Behaviour Change

PROPAGANDA FOR CHANGE is a project created by the students of Behaviour Change (ps359) and Professor Thomas Hills @thomhills at the Psychology Department of the University of Warwick. This work was supported by funding from Warwick's Institute for Advanced Teaching and Learning.

Friday, January 25, 2013

Miss Dior

This Christian Dior perfume advertisement used beautiful and adorable actress Natalie Portman. In the background the audience could hear the "Je t' non plus" song by Gainsbourg and Birkin's, which is positive, romantic and so French. The advertisement used numerous techniques to persuade the audience to purchase this product.

Firstly, Dior invited a well known and iconic actress to promote his perfume. Portman performed in films such as ‘Black Swan’ or ‘The other Boleyn girl’ and her name made the advertisement, and the perfume memorable for consumers. Famous persons used in advertisements create positive feelings about the company, they are also perceived as more influential, entertaining, and more appealing to the audience (Salomon, 2002).

What’s more, the advert has intimate and romantic connotations, which is a successful tactic in persuasion (Reichert & Ramirez, 2000). In one scene we can see Portman in the bathtub wearing only sunglasses, in another she wears only a hair band and eyeliner. She also undresses her partner and kisses him passionately on a bed, and he is attracted to her. However, the advert is not overtly sexual, Portman looks elegant and feminine. The message to the audience is to be sexually appealing like Natalie Portman, and use Miss Dior perfume, and then, they too will attract a man.

Dior evokes positive emotions in women, because he portrays a romantic relationship in which a woman is adored, kissed, and receives flowers from her partner. In addition, the colours in the advertisement are subtle pastels, which indicates delicacy and purity, and the white swan in one of the scenes is a symbol of innocence and beauty. The advert has connotations related to romance, youth, and love, which money cannot buy (although, this could be questionable). Dior used visual persuasion to generate sensory expectations. Puffery and imagery employed in the advert involved exaggerated visual (and verbal) statements, which has a powerful influence on the audience’s attitudes and beliefs (McQuarrie & Phillips, 2005) related to the romantic scenario portrayed. The overall message to women is very appealing, but exaggerated.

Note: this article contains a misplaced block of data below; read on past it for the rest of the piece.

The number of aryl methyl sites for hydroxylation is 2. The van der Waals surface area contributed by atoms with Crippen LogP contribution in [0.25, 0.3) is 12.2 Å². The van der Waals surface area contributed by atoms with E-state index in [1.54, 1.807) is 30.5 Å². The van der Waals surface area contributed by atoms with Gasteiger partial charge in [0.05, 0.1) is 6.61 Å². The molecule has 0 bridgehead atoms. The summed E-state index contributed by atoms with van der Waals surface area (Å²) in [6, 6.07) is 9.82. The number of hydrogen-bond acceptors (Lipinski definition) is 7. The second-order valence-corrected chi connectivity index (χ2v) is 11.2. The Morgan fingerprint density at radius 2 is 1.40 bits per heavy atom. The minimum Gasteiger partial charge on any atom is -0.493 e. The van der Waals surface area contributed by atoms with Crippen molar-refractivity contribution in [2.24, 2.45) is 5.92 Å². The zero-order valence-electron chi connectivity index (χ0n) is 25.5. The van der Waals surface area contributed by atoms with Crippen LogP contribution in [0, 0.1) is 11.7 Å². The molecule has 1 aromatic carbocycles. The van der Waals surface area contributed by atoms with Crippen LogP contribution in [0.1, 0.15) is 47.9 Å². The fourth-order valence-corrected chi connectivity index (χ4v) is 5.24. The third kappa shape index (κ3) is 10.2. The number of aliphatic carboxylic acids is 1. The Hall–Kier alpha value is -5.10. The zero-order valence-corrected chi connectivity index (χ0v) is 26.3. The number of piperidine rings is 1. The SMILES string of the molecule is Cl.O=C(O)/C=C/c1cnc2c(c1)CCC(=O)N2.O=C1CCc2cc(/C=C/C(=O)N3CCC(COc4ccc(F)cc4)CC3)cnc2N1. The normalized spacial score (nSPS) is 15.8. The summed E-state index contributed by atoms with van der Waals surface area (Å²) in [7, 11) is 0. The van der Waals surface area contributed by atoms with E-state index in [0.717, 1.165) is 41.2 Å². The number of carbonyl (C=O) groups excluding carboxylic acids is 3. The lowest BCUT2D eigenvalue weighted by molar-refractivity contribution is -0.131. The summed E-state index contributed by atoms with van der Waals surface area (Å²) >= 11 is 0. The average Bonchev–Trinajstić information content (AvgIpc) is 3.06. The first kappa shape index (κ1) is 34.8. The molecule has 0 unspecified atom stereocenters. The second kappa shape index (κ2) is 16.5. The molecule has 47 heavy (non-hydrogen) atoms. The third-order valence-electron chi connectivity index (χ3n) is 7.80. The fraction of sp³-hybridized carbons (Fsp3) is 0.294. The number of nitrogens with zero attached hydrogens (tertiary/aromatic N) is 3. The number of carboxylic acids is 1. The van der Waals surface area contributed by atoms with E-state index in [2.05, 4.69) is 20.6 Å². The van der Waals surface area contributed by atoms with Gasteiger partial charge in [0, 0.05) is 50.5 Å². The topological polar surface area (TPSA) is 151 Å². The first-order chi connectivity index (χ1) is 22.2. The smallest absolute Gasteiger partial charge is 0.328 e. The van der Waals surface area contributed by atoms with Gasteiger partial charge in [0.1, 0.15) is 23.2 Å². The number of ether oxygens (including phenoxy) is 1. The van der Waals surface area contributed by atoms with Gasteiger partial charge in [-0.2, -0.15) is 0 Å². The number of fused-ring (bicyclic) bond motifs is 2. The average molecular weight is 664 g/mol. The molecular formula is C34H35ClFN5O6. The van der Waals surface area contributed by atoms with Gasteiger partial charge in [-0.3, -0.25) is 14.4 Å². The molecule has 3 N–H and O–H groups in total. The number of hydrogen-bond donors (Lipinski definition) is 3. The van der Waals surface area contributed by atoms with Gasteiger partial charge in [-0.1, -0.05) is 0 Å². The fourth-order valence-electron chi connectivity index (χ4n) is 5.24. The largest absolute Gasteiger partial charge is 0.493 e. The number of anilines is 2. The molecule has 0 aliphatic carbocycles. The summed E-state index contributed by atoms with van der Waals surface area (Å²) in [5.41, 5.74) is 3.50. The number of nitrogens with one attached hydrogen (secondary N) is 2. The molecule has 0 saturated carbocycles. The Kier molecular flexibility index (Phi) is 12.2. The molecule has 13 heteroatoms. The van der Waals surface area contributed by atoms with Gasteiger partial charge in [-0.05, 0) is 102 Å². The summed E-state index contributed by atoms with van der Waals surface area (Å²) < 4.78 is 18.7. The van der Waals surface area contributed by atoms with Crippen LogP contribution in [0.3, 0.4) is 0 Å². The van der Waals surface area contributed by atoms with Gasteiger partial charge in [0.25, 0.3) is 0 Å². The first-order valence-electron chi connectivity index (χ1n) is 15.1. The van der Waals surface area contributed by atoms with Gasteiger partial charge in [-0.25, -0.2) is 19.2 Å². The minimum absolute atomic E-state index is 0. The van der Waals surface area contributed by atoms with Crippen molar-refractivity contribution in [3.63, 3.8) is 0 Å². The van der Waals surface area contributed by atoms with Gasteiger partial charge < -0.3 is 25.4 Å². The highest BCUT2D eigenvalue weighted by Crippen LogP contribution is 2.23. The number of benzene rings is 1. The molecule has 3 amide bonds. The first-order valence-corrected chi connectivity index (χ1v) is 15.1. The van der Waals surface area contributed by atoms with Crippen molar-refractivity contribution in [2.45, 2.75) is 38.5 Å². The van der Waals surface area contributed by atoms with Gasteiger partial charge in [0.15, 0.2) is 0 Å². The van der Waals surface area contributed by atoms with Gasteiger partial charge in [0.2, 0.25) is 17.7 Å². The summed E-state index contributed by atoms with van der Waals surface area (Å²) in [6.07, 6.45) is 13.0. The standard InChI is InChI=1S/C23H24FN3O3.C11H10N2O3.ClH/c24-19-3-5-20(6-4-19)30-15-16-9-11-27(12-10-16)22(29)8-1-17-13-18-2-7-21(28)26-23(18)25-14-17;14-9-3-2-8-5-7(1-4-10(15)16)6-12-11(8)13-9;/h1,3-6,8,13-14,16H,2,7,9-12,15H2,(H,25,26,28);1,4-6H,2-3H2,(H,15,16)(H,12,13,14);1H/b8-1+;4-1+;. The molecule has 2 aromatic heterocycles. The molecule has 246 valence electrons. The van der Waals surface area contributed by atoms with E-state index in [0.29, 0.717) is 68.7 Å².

Toncan and Fetscherin (2012) studied women’s fragrance advertisements. They presented the participants with some ads, and asked them to describe with the use of adjectives, how they envisioned the scent, and what expectations they had. Then the olfactory perception test was performed, participants evaluated the fragrance, described it using the same adjectives, and compared the actual product with their expectations. It was found that very high expectations regarding perfume adverts were not met when the participants used the fragrance.

Visual puffery was an effective technique in fragrance advertisement, because it magnified the features of the product. Visual puffery captures consumer’s attention, it may lead to the product purchase, and it is not recognized immediately (Toncan & Fetscherin, 2012). Puffery gives expectations of the product that may be greater that it subsequent evaluation. On the other hand, weaker message may not motivate the consumers enough, and they may not develop expectations leading to the fragrance purchase.

Perfume adverts appeal to consumers, because not only they offer the fragrance, but also the imagery that is associated with the product.

McQuarrie, E., & Phillips, B. (2005). Indirect persuasion in advertising: How consumers process metaphors presented in pictures and words. Journal of Advertising, 34, 7-21.

Reichert, T., & Ramirez, A. (2000). Defining sexually oriented appeals in advertising: A grounded theory investigation. Advances in Consumer Research, 27, 267-273.

Solomon, M. R. (2002). Consumer behavior: Buying, having, and being. New Jersey: Prentice Hall.

Toncar, M., & Fetscherin, M. (2012). A study of visual puffery in fragrance advertising: Is the message sent stronger than the actual scent? European Journal of Marketing, 46, 52-72.

1 comment:

  1. Ah, Miss Dior is so French, non?

    So, you are using Toncar and Fetscherin to argue that because expectations are not met..."It was found that very high expectations regarding perfume adverts were not met when the participants used the fragrance"...that "Therefore, perfume adverts appeal to women, because they offer high expectations associated with romance, beauty and youth." That seems odd. I would expect women to demand that their expectations be met as much as any other gender. Maybe Toncar and Fetscherin also suggest that expectations lead to great intentions to purchase? If that were the case, then it would explain the utility in creating high expectations. Non?


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